What is there not to like about “openness”? The premise seems to have virtue, particularly in the space of critique of government. From totalitarianism through to oligarchies, it can be argued that it is opacity and secrecy that have contributed to abuses of power for many centuries. In other spaces, the notion has caught hold. In several scientific fields, it appears that a lack of openness can lead to misconduct and in some cases a slowness that may cost lives. In the humanities, we might say that its absence fosters insularity. In computer software production, open-source paradigms have led to remarkable developments such as the Linux kernel and allowed us to see the inner machinations of the code that is responsible for many aspects of our daily lives. There is much to be said for open practice.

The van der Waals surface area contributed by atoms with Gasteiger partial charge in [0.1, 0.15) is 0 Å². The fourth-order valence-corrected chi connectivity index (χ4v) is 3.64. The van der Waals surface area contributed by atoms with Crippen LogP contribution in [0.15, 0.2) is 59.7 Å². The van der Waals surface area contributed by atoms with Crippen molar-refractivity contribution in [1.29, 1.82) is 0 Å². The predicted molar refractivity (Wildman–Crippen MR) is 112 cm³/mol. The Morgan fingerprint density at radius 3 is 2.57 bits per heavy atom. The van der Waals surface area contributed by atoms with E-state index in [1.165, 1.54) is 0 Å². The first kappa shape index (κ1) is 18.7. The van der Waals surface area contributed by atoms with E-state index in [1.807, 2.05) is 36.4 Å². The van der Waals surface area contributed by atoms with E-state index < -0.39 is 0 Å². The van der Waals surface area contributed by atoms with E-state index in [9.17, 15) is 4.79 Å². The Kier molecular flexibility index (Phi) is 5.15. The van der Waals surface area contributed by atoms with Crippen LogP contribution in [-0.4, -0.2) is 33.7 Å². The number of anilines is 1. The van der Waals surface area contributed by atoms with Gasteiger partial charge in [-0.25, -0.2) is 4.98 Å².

And yet, there are some troubling aspects of “openness” that often go unexamined...

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